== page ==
Can the police investigate itself?

By The Malaysian Insider
July 16, 2011

JULY 16 — Just a week ago, the police took a no-nonsense approach in locking up the city and chasing Bersih 2.0 supporters from gathering and making their way to Stadium Merdeka for a rally calling for free and fair elections.

It resulted in one death, ostensibly from a heart attack, and a hospital clouded in teargas and drenched by water cannons fired by riot police.

The death and the incident at the Tung Shin Hospital are contentious. Putrajaya has ordered a series of probes, one by the Health Ministry and three by the police.

The question is simple. Can the police investigate themselves? And what is the high-level Health Ministry committee investigating?

The ruling Barisan Nasional (BN) government already suffers from a trust deficit, with ever fewer putting their faith in it — especially after its waffling and later reneging on the offer of a stadium for the Bersih rally.

Does it need to further shoot itself in the foot by allowing the police to probe their own actions? Can the Health Ministry panel do a better job than a dedicated team of investigators?

Who can trust the police to do a good job when they were protagonists on July 9, throwing a security cordon around the city and arresting more than 1,600 that day? In contrast, fewer than 50 were arrested in Bersih 1.0 on November 10, 2007.

Who can trust the police when they said they did not tear-gas or use water cannon at the Tung Shin hospital when there are enough eyewitnesses and documentary proof of the incident taking place?

Who can trust the police when there are claims that they ignored the late Baharuddin Ahmad’s pleas to be sent to hospital after he collapsed when arrested in KLCC?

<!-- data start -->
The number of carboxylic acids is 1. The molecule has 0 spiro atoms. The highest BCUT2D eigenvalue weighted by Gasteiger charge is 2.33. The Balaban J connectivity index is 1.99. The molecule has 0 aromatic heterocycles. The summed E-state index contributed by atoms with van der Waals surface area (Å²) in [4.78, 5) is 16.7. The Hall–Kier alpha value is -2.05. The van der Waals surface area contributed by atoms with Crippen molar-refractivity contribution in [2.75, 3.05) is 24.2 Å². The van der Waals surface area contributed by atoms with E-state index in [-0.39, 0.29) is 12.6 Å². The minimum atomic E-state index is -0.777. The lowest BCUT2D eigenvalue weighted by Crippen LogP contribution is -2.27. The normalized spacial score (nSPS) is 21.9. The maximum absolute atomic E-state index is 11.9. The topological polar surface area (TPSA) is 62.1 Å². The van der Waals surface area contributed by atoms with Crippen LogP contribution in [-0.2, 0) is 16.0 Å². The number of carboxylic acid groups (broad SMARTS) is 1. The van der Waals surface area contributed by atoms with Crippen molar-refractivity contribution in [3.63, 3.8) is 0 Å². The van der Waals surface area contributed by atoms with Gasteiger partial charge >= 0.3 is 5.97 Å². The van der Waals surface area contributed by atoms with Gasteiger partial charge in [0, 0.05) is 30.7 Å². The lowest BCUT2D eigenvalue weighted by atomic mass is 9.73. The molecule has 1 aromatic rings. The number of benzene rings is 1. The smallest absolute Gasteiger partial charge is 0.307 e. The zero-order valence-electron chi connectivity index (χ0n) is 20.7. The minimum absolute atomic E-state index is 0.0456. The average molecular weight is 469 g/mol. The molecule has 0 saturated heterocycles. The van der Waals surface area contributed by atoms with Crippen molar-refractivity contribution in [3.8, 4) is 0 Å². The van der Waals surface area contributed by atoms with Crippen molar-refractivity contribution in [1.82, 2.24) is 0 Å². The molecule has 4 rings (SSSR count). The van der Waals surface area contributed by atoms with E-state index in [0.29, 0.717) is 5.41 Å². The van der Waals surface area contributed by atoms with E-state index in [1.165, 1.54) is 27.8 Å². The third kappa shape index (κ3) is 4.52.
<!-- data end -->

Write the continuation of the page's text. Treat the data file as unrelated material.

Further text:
Perhaps the government should trot out its Enforcement Agency Integrity Commission (Siap) to probe the complaints against the police. The recently-constituted body is a diluted version of the Independent Police Complaints and Misconduct Commission (IPCMC) recommended by a royal panel but ignored by Putrajaya.

There are many options other than getting the police to probe the possible wrongdoings of their colleagues. That is just not done.

And should not be done, as the people want a transparent investigation — not one conducted by those being probed themselves.

The Bersih supporters rallied for clean and fair elections. The least that can be done is to ensure investigations into incidents from that rally are also done the same way and not raise any suspicions.

  1. #1 by Joshua on Sunday, 17 July 2011 - 3:30 pm

    the Police is just good at small and petty crimes like issuing parking tickets etc.

    When it is serious matters like my 30 Police Reports worth RM30 trillions, nothing has happened.

    It is another major waste of public fund to make Malaysia much poorer and in many cases side with the major criminals andsecret societies to rob us.

  2. #2 by aiD_kamikuP on Sunday, 17 July 2011 - 9:34 pm

    The answer to the question is YES.

    It will be about as good and effective as doing one’s own proctological examination by oneself – even with anaesthetics and mirrors.

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